Gunmen’s Siege on Moscow Venue: Echoes of Russia’s Violent Past Resurface

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Gunmen storming a popular entertainment spot. Innocent lives lost on unforgiving concrete. Moscow’s bubble of safety, shattered by an echo of violence from decades past.

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The chilling scene outside Crocus City Hall Friday night mirrored the dark day nearly 22 years prior, outside the Dubrovka Theatre. Back then, Chechen militants took 800 hostages, culminating in a deadly special forces intervention.

The 2002 theatre siege was a nadir in President Putin’s fight against Islamist extremism. Yet, last night’s carnage is a grim reminder of a past that perhaps never left the Kremlin’s shadow.

Putin still combats the same brand of Islamist adversaries as in 2002, albeit in a drastically changed world. The likely culprits, ISIS-K from Afghanistan, as claimed and pre-warned by US intel, signals a new extremist generation setting their sights on Russia after its harsh Islamic suppressions in its southern territories.

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Two decades ago, the Dubrovka attackers were shaped by Russia’s ruthless anti-terror approach, which saw countless young males executed in Chechnya.

The gunmen on Friday are likely the progeny of an ideology incubated online, post the ephemeral Caliphate era, and fanned by the stifled flames of Islamism in Central Asia and Afghanistan.

Years of state oppression haven’t quelled this fresh wave of fury. Putin’s unyielding fight against extremism in the North Caucasus, using the heavy hand of the Kadyrov clan to quash Chechen dissent, seemed effective for a time but failed to eradicate the problem. Now, the Islamist menace returns in a distorted new form, aiming to wound Russia for its Middle East exploits.

A stark contrast from 20 years ago is the Russian state’s response.

During the attack, footage shows the Crocus City gunmen moving freely for a significant time within a crowded mall, despite weeks of public US threat warnings.

In October 2002, the Kremlin acted with a ruthless efficiency. After prolonged negotiations, elite forces unleashed a sedative gas, incapacitating the theatre, accepting the resulting casualties as a lesser evil compared to an all-out attack.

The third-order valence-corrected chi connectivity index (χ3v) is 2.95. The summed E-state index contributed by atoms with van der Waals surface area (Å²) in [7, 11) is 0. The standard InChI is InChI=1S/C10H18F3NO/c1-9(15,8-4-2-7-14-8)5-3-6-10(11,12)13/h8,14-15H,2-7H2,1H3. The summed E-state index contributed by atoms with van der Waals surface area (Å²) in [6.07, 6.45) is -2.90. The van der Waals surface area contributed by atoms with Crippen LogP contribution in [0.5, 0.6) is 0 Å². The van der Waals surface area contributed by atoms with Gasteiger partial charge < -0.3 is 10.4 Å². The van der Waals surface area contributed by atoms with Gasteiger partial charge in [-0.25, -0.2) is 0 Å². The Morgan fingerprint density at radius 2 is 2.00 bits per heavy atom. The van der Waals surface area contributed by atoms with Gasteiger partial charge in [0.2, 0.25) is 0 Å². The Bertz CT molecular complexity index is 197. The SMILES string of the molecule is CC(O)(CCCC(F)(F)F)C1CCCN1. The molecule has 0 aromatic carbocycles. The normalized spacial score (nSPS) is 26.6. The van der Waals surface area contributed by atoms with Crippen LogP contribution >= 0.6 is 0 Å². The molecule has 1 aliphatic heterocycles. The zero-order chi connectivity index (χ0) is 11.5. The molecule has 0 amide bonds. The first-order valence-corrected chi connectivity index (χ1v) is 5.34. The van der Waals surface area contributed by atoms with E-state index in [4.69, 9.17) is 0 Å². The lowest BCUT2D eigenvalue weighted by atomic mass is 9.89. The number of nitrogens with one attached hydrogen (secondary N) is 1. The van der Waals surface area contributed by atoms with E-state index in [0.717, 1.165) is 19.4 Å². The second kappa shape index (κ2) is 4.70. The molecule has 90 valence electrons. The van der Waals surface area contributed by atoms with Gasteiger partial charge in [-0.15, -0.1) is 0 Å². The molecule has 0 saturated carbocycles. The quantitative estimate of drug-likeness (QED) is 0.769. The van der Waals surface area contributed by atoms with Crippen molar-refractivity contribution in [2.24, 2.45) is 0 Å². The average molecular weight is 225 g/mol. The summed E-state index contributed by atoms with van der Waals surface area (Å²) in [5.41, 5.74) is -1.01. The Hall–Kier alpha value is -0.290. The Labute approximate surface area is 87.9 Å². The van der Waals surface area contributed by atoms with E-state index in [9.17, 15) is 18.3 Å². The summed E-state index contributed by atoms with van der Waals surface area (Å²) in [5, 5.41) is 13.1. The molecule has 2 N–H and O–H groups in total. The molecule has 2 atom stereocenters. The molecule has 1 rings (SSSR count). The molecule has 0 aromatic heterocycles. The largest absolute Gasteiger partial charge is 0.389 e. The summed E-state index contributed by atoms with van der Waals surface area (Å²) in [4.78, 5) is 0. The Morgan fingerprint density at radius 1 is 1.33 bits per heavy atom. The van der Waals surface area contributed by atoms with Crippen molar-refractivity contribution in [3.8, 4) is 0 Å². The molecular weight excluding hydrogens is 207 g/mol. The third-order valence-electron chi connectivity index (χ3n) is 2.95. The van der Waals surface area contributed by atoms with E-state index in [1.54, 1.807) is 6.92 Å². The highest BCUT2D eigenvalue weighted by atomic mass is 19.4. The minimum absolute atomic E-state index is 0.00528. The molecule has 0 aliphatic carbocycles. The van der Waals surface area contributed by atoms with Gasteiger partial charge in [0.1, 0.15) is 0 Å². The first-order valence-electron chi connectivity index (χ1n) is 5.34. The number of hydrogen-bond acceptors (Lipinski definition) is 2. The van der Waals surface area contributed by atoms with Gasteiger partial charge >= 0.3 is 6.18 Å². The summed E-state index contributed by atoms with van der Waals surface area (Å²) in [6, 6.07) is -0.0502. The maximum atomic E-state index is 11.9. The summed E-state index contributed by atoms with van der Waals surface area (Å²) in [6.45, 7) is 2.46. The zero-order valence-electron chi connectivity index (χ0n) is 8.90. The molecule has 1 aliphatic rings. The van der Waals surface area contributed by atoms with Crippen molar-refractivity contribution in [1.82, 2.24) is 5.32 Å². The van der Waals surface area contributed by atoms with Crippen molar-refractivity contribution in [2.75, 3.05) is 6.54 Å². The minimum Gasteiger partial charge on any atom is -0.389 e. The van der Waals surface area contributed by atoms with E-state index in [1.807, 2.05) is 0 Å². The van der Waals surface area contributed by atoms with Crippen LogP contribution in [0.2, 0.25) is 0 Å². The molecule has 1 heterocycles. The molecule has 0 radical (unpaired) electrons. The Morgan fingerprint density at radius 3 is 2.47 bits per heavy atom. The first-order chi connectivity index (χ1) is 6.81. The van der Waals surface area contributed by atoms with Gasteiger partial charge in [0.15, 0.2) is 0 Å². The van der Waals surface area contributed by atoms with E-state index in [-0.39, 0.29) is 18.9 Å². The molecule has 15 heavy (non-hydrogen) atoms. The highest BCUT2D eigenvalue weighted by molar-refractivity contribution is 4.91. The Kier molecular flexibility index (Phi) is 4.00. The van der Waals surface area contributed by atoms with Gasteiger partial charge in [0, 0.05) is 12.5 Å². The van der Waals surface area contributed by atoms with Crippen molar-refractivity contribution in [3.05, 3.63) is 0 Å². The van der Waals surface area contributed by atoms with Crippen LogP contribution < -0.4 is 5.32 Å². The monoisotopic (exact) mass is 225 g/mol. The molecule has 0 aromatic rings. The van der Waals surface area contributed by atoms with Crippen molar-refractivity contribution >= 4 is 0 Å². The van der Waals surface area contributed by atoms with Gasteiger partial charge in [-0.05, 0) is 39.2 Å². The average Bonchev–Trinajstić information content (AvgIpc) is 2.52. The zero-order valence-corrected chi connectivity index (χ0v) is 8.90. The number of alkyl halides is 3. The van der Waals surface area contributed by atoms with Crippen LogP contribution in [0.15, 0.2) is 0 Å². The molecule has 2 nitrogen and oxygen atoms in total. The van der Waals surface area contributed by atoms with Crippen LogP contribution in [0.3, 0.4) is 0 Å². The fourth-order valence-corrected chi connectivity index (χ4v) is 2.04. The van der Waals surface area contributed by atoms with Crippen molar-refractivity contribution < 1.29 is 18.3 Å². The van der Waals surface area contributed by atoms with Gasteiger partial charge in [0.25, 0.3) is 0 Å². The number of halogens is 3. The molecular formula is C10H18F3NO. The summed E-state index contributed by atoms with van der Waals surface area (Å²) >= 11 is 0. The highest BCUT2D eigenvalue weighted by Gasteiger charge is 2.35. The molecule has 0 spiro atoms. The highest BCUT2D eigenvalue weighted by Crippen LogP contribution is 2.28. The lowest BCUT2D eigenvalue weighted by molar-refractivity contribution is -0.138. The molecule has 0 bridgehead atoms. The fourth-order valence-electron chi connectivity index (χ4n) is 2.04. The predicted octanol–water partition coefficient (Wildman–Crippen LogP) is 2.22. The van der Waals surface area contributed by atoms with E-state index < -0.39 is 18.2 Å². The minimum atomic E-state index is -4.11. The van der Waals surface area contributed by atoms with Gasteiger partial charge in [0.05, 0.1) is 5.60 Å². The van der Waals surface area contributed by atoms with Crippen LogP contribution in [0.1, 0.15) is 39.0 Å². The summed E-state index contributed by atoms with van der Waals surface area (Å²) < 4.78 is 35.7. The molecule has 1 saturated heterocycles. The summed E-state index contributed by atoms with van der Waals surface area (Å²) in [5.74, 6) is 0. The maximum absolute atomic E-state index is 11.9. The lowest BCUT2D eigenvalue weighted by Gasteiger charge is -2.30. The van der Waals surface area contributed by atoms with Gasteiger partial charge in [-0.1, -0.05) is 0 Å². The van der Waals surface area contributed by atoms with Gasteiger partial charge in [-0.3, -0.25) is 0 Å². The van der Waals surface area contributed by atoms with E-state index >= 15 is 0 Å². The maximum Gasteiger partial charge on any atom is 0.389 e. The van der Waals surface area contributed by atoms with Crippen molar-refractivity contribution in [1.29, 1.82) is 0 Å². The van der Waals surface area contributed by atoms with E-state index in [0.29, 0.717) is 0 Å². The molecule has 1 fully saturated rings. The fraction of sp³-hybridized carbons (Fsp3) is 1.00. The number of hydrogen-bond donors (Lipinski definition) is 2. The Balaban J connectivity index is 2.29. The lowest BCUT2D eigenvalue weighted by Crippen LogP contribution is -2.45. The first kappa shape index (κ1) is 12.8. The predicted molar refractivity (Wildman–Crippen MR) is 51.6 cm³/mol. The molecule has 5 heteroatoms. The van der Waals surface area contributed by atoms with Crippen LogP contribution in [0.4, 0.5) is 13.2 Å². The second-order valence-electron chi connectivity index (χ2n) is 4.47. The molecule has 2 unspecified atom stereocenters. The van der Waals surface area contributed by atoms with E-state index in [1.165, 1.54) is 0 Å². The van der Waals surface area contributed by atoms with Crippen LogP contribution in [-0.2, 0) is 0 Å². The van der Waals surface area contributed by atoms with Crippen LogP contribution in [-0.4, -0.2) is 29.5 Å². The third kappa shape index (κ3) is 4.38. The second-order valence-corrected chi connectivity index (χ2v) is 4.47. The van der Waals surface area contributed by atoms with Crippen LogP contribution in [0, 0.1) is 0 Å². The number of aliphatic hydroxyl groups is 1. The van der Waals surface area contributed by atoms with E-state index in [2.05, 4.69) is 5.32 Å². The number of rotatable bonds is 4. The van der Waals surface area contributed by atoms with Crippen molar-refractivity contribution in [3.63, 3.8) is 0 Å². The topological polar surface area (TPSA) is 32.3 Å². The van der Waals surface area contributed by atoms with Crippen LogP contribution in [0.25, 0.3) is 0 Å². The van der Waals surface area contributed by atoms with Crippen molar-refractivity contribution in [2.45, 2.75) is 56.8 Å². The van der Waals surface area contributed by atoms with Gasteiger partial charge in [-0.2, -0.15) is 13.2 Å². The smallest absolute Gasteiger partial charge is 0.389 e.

The state seemed to prefer a calculated loss, keeping fatalities around 15%, over the chaos of an assault.

Friday’s response was different — the assailants managed to initially escape.

The Kremlin casts blame on a mix of Western foresight and Ukrainian involvement.

Foreign ministry spokeswoman Maria Zakharova’s claim that the attackers aimed to flee to Ukraine through a heavily militarized border reflects the Kremlin’s narrative struggle within its tightly controlled media space.

Margarita Simonyan, of Russia Today, baselessly insinuates the ISIS-K attackers were Ukrainian. A parliamentarian suggested a “Ukrainian trace” necessitates a battlefield response. Ukraine firmly denies any link to the attack.

Putin appears overstretched and adrift. The security of his urban electorate in the capital sacrificed to his Ukrainian war ambitions. Special forces are either fallen or preoccupied, with even police reassigned to the front.

The shopping center faced the same terror as in 2002, a similar shocking lapse in security. Post-Dubrovka, critics questioned how armed militants could so easily approach and enter a major Moscow venue. Two decades later, despite Putin’s advanced surveillance tech, history repeats.

Putin’s authority occasionally falters, revealing a chaotic underbelly. Russia’s authoritarian system fails to suppress all. It relies on patriarchy, loyalty, corruption, and faith in the tsar—Putin—to rectify wrongs. But he often doesn’t, exposing the system’s dysfunction. So, gunmen with automatic weapons could terrorize a major mall, reminiscent of the Dubrovka tragedy.

Two probable outcomes loom. Moscow may exploit the attack to justify its Ukrainian conflict, alleging a greater threat to its populace. Whether new retaliatory measures emerge is uncertain; Russia is fully engaged in Ukraine.

Additionally, history might repeat itself. Following Dubrovka, subsequent attacks plagued Russia. The state appears weak, inviting more extremism.

Russia’s rapport with the West has shifted. Dubrovka nudged Moscow towards a brief alliance with the US’s terror war. Now, it disregards and politicizes Western intelligence, seeking to pin some blame on the West for prescient warnings of an attack.

The recent terror revives a dark chapter for Putin, a familiar enemy his harsh tactics cannot fully defeat. A West portrayed as the foe. And a state ill-equipped to shield its people.

Putin’s history repeats, and the question persists: Will Russians still see him as their protector?

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